The queen of flowers can boast of a greater number of fine varieties than any ornamental shrub of the earth. In past as well as present ages it has been the favorite shrub-flower of Asia, Europe, the islands of the ocean, and the western continent.
The finest commercial varieties have been developed in relatively mild climates of the two continents. Hence of the old favorites we have few varieties that endure the Northern winters without autumn pruning and covering. East of the lakes such bedding varieties as La France, Meteor, Madame Plantier, and Bride are regarded hardy. Also such hybrid perpetuals as General Jacqueminot, Anna de Diesbach, Marshall P. Wilder, and Mabel Morrison are hardy enough, and the same is true of such climbers as Baltimore Belle, Prairie Queen, and Crimson Rambler. West of the lakes all these and others are grown but in autumn all except the climbers are cut back (152. Pruning and Shaping Shrubs) and covered with leaves, sods, or earth. In the South and in California nearly all roses are hardy, and it is only a matter of local selection of varieties, as it is in all parts of the States east of the mountains.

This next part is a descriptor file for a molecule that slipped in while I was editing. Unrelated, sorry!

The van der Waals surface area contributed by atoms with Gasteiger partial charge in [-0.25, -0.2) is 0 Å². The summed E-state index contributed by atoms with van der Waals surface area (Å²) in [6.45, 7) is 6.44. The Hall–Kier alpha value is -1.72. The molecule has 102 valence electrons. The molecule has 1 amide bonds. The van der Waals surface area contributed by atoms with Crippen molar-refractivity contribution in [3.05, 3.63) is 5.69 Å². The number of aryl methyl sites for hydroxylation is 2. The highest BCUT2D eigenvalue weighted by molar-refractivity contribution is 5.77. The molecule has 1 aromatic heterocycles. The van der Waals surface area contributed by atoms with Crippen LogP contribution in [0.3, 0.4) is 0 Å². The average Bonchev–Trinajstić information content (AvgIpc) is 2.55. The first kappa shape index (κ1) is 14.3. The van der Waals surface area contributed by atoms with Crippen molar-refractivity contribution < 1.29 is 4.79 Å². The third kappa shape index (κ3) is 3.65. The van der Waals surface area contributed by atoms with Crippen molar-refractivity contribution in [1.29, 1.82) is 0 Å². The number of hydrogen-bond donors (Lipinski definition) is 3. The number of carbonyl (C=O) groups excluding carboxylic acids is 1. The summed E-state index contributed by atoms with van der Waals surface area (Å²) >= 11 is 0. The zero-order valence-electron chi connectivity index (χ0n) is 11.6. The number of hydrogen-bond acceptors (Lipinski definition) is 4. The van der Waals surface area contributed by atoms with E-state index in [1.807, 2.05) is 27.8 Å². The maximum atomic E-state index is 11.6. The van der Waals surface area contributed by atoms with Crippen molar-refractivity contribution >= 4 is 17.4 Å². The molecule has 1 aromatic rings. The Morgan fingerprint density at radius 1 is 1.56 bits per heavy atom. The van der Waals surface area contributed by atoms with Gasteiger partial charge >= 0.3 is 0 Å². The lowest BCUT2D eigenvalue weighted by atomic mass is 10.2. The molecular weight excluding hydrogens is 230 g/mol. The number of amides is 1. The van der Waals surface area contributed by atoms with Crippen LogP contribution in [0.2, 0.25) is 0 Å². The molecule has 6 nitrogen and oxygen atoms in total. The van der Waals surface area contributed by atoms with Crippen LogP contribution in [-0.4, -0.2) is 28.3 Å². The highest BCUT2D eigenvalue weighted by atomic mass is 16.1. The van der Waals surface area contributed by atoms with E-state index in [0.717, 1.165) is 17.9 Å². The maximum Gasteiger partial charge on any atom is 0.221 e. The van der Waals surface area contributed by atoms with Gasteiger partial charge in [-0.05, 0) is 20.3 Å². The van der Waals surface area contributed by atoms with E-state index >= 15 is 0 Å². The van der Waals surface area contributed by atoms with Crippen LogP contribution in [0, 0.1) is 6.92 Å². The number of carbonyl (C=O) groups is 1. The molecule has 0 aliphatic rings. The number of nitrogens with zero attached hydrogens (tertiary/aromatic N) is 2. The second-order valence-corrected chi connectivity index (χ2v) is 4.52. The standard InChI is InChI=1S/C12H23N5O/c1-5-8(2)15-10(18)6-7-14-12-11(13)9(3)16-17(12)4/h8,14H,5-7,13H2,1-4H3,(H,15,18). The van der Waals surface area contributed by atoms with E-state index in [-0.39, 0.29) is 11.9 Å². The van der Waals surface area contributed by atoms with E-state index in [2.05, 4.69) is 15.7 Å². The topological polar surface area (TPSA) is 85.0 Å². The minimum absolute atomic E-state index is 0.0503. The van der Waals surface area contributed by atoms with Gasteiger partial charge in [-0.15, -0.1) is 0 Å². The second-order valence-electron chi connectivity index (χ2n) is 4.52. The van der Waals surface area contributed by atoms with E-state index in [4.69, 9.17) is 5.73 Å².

West of the lakes and north of the 41st parallel the truly hardy roses are such as Rosa rugosa and its hybrids, Madame Plantier and Harrison's Yellow. Among the hybrids of Rosa rugosa are now found some desirable double varieties of value even where the old varieties do dwell. This is specially true of Ames, Hansen, Charles Frederick Worth, and Madame George Bruant.
It is often truly said that failure in rose-growing most frequently arises from not making the soil rich enough. Like the currant, the rose will bear heavy manuring, preferably with cow manure; and where coarse manure is used for covering the cut-back bushes in the fall, this covering is spread and used for mulching and final spading into the soil.